E. Hypothalamic Releasing and Inhibiting Hormones
These small peptides are synthesized in the neuron (neurosecretory) cell bodies of the hypothalamic nuclei and are released by their axon terminals around the primary capillary plexus. They pass through the hypophyseal portal venules and into the secondary capillary plexus, from which they diffuse into the adenohypophysis to stimulate or inhibit the hormone release by acidophils and basophils.
Releasing hormones. Corticotropin-releasing hormone (CRH) is a 41-amino-acid peptide synthesized in the paraventricular nucleus; it stimulates corticotrophs to release ACTH. Gonadotropin-releasing hormone (GnRH), a 10-amino-acid peptide synthesized in the preoptic and arcuate nuclei, stimulates gonadotrophs to release FSH and LH. Thyrotropin-releasing hormone (TRH) is a 3-amino-acid peptide that stimulates thyrotrophs to release TSH (thyrotropin).
Inhibiting hormones. Somatostatin (growth hormone–inhibiting hormone [GHIH]) is a 14-amino-acid peptide synthesized in the suprachiasmatic nuclei that inhibits somatotrophs from releasing GH (somatotropin). It also inhibits the secretion of glucagon, insulin, and other hormones associated with the gastrointestinal tract. Dopamine (a prolactin-inhibiting hormone [PIH]) is a neurotransmitter synthesized in the arcuate nuclei that inhibits prolactin release from mammotrophs.
F. Summary of Adenohypophyseal Hormone Production
Neurons of the hypothalamic nuclei synthesize releasing or inhibiting hormones and package them in neurosecretory vesicles.
The neurons transport the vesicles down the axons in the tuberoinfundibular and hypothalamohypophyseal tracts, where they collect in the axon terminals surrounding capillaries of the primary plexus.
Neural stimulation or hormonal feedback from target organs of the adenohypophysis causes the nerves of the tuberoinfundibular and hypothalamohypophyseal tracts to fire an action potential that releases the appropriate releasing or inhibiting hormone from their axon terminals.
The releasing or inhibiting hormone enters the primary capillary plexus and flows through the hypophyseal portal veins to the secondary capillary plexus.
Here, the hormone diffuses out of the capillary lumen by means of the fenestrae and stimulates or inhibits the release of stored adenohypophyseal hormones from the acidophils or basophils.
The adenohypophyseal hormones enter the capillaries of the secondary plexus; they leave the adenohypophysis through the anterior inferior hypophyseal veins to enter the general circulation.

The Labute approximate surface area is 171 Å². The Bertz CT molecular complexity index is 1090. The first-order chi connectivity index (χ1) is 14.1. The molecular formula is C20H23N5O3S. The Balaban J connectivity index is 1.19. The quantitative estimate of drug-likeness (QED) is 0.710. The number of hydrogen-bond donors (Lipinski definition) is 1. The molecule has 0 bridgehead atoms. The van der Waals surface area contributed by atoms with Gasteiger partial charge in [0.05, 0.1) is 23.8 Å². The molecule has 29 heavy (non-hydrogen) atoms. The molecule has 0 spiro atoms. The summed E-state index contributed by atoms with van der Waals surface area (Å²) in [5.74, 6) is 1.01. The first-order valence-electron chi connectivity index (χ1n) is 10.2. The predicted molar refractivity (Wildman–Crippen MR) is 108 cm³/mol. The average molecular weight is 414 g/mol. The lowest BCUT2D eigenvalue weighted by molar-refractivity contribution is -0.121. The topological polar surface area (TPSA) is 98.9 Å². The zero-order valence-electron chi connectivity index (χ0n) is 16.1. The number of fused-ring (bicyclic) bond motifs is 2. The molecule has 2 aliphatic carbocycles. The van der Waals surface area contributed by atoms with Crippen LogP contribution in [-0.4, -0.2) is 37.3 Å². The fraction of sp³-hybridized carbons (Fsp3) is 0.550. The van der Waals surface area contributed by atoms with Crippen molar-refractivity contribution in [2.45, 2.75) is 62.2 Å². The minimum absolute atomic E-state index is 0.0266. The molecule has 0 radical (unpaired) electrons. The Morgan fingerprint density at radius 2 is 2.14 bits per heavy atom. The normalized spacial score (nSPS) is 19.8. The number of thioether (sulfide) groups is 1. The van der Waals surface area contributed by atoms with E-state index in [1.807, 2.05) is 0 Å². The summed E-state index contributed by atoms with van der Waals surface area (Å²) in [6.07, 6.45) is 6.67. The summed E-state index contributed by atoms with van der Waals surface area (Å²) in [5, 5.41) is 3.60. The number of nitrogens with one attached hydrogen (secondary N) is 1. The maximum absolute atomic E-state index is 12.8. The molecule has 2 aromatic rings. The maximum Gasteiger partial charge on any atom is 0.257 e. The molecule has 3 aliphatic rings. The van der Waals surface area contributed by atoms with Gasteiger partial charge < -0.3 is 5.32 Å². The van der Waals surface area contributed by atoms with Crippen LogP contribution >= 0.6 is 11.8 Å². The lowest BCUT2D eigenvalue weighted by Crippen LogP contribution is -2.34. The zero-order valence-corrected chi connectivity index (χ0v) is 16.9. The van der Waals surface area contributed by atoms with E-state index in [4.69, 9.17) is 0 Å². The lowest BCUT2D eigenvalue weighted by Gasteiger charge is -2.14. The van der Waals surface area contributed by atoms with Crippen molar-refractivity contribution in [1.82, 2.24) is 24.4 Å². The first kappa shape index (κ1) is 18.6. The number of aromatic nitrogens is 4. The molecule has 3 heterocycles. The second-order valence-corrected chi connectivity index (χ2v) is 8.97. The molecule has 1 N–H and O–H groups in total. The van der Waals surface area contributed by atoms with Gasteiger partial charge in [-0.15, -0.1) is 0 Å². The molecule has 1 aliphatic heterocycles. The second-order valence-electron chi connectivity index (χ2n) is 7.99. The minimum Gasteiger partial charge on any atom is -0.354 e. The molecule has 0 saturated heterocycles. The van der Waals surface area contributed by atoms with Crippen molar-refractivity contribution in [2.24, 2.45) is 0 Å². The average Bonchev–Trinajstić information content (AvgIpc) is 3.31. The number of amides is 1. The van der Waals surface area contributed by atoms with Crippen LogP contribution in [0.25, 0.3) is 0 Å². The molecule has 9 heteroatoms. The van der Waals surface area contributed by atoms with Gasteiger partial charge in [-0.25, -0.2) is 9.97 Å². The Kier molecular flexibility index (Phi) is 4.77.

Schematic diagram of the subdivisions, blood supply, and innervation of the pituitary gland and hypothalamus. The adenohypophysis (gray, left) lies anterior to the neurohypophysis (right). For simplicity, only a few of the many nuclei of the hypothalamus (top) are shown. Major subdivisions are shown in boldface.
The subdivisions of the neurohypophysis (outlined in Table 20–1)—all exhibit similar microscopic structure. For brevity, the pars nervosa is used here to represent the neurohypophysis. The neurohypophysis has three major structural components: axons, capillaries, and pituicytes.
A. Axons of Neurosecretory Cells
The neurohypophysis stains poorly. It contains many unmyelinated axons whose cell bodies (soma) lie mainly in the supraoptic and paraventricular nuclei (see Fig. 20–2) of the hypothalamus. Axons passing from these nuclei to the pars nervosa together comprise the hypothalamohypophyseal tract. These axons contain neurosecretory granules and have large granule-filled dilations called Herring bodies. The neurosecretory materials in these granules, synthesized and packaged in the cell bodies, include the following products:
Neurohypophyseal hormones. The hypothalamic neurons terminating in the neurohypophysis release oxytocin and antidiuretic hormone (ADH) around the capillaries in this part of the pituitary gland. Oxytocin is a 9-amino-acid peptide synthesized mainly by cells of the paraventricular nucleus. It stimulates milk ejection by the mammary glands and also stimulates uterine smooth muscle contraction during copulation and childbirth. ADH (arginine vasopressin) is a 9-amino-acid peptide synthesized mainly by cells in the supraoptic nucleus. It stimulates water reabsorption by the renal medullary collecting ducts (19.II.C.2) and the contraction of vascular smooth muscle.
Neurophysins are binding proteins that complex with neurohypophyseal hormones.
Adenosine triphosphate (ATP) acts as a chemical energy source for neurosecretion.
B. Fenestrated Capillary Plexus
Surrounding the axon terminals in the pars nervosa, these capillaries deliver neurosecretory products to the general circulation.
These are highly branched glial cells whose processes surround and support the unmyelinated axons. Their nuclei are typically larger and more euchromatic than those of the many neural-crest-derived fibroblasts in this tissue.
D. Summary of Neurohypophyseal Hormone Production
Neurons of the supraoptic and paraventricular nuclei of the hypothalamus synthesize ADH and oxytocin, respectively. The neurons package these hormones with neurophysins and ATP in neurosecretory vesicles. The vesicles are transported by the neurons down the axons in the hypothalamohypophyseal tract to axon terminals among the capillaries of the pars nervosa. In response to appropriate stimulation, these neurosecretory cells propagate an action potential along their axons, causing exocytosis of the vesicle contents at the axon terminals. The released hormones enter the capillaries of the pars nervosa and leave the pituitary gland to enter the general circulation by means of the posterior inferior hypophyseal veins.